"He that's convinced against his will,

Is of the same opinion still."

 

And if this gentleman should happen to be here this morning, and has heard what I have been saying, I have no doubt he will think, "Dear me, I would rather you had said the other "-yes, no doubt,-"because I could have got hold of you then." But you have not now, have you? No; I ever wish to be as an iron pillar, a brazen wall, and a defended city, in decision for God's truth; but God forbid I should ever live to be a barbarian; God forbid I should ever lose the sympathies either of a man or of a Christian. No; the man that is taught of God, his decision, his sternness, and his severity occasionally, are no proofs of the absence of s:ympahy, but rather a proof of its presence; for if you deeply sympathize with an object, and know well the danger to which it is exposed, does it not stir you up with all your zeal and determination to carry that out which you feel will be to the good of the persons to whom it belongs, and to the glory of that God whom it is our desire to serve?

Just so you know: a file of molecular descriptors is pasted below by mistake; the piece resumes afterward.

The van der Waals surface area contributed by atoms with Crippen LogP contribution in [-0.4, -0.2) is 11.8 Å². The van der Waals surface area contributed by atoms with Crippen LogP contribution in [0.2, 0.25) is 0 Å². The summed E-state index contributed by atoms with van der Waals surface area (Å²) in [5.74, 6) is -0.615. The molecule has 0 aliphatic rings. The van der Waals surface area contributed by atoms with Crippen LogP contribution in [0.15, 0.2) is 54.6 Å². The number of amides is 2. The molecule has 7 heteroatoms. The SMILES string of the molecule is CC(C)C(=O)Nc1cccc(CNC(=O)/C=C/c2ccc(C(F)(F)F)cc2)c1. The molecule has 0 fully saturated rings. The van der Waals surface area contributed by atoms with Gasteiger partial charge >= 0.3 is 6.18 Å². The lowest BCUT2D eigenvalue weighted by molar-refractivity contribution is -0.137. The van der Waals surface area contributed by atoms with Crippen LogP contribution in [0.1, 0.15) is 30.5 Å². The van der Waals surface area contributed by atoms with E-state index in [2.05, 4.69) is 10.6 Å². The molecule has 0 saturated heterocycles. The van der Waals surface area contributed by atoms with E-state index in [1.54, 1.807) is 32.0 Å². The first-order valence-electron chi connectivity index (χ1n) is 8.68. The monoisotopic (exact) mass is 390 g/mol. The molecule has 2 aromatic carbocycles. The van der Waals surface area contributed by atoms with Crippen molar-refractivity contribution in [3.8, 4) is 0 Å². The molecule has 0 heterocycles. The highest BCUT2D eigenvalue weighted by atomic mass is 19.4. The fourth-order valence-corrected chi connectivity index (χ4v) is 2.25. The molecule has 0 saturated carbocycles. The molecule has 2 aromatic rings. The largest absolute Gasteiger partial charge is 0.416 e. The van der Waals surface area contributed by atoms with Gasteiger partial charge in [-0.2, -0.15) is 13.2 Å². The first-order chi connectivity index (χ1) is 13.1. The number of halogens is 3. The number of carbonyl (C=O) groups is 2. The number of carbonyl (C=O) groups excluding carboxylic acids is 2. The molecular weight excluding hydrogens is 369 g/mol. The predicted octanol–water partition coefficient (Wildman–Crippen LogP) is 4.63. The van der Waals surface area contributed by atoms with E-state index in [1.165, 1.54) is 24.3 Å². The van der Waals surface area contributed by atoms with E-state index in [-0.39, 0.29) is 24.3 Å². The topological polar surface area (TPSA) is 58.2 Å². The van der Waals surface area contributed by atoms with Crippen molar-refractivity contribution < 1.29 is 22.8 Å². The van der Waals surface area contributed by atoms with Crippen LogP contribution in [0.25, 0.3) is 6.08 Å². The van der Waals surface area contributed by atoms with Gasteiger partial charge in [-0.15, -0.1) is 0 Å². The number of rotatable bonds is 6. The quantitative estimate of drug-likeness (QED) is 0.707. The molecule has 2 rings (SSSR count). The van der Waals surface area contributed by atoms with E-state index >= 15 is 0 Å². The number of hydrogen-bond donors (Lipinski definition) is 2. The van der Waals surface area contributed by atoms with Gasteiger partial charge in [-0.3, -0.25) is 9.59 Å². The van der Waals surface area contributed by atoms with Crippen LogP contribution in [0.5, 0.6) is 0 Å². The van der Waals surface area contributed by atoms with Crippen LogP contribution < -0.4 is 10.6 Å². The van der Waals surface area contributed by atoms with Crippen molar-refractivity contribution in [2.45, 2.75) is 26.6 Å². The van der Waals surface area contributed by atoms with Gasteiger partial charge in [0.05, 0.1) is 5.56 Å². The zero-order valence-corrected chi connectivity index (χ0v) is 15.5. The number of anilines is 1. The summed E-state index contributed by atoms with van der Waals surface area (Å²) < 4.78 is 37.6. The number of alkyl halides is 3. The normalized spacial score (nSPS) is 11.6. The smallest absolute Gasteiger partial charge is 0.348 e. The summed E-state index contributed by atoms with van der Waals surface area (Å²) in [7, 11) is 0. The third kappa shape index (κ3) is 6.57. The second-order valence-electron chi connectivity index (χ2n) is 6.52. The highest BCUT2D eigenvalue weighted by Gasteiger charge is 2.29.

"These all died in faith." It may be our happy lot to live pretty calmly, and perhaps to die pretty calmly; perhaps with our faces shining, like Stephen, or perhaps with salvation in our arms, like Simeon, or perhaps in the strength of the everlasting  covenant, like David.